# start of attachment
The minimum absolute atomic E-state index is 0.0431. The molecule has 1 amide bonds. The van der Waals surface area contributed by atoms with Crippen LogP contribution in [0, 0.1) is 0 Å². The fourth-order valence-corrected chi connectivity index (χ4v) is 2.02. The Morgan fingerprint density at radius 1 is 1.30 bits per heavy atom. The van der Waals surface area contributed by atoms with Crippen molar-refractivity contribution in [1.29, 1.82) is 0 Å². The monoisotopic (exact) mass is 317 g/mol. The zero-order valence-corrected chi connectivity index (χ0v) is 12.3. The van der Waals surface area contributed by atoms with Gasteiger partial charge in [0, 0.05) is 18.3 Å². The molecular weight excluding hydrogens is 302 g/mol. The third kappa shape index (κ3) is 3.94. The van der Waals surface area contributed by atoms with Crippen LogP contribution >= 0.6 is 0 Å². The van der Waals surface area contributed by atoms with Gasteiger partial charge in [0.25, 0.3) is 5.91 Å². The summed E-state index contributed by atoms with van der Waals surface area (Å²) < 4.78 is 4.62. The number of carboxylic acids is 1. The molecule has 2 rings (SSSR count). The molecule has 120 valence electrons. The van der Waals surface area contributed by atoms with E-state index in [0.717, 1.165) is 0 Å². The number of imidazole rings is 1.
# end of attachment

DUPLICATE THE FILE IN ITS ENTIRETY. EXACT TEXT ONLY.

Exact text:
The minimum absolute atomic E-state index is 0.0431. The molecule has 1 amide bonds. The van der Waals surface area contributed by atoms with Crippen LogP contribution in [0, 0.1) is 0 Å². The fourth-order valence-corrected chi connectivity index (χ4v) is 2.02. The Morgan fingerprint density at radius 1 is 1.30 bits per heavy atom. The van der Waals surface area contributed by atoms with Crippen molar-refractivity contribution in [1.29, 1.82) is 0 Å². The monoisotopic (exact) mass is 317 g/mol. The zero-order valence-corrected chi connectivity index (χ0v) is 12.3. The van der Waals surface area contributed by atoms with Gasteiger partial charge in [0, 0.05) is 18.3 Å². The molecular weight excluding hydrogens is 302 g/mol. The third kappa shape index (κ3) is 3.94. The van der Waals surface area contributed by atoms with Crippen LogP contribution >= 0.6 is 0 Å². The van der Waals surface area contributed by atoms with Gasteiger partial charge in [0.25, 0.3) is 5.91 Å². The summed E-state index contributed by atoms with van der Waals surface area (Å²) < 4.78 is 4.62. The number of carboxylic acids is 1. The molecule has 2 rings (SSSR count). The molecule has 120 valence electrons. The van der Waals surface area contributed by atoms with E-state index in [0.717, 1.165) is 0 Å². The number of imidazole rings is 1.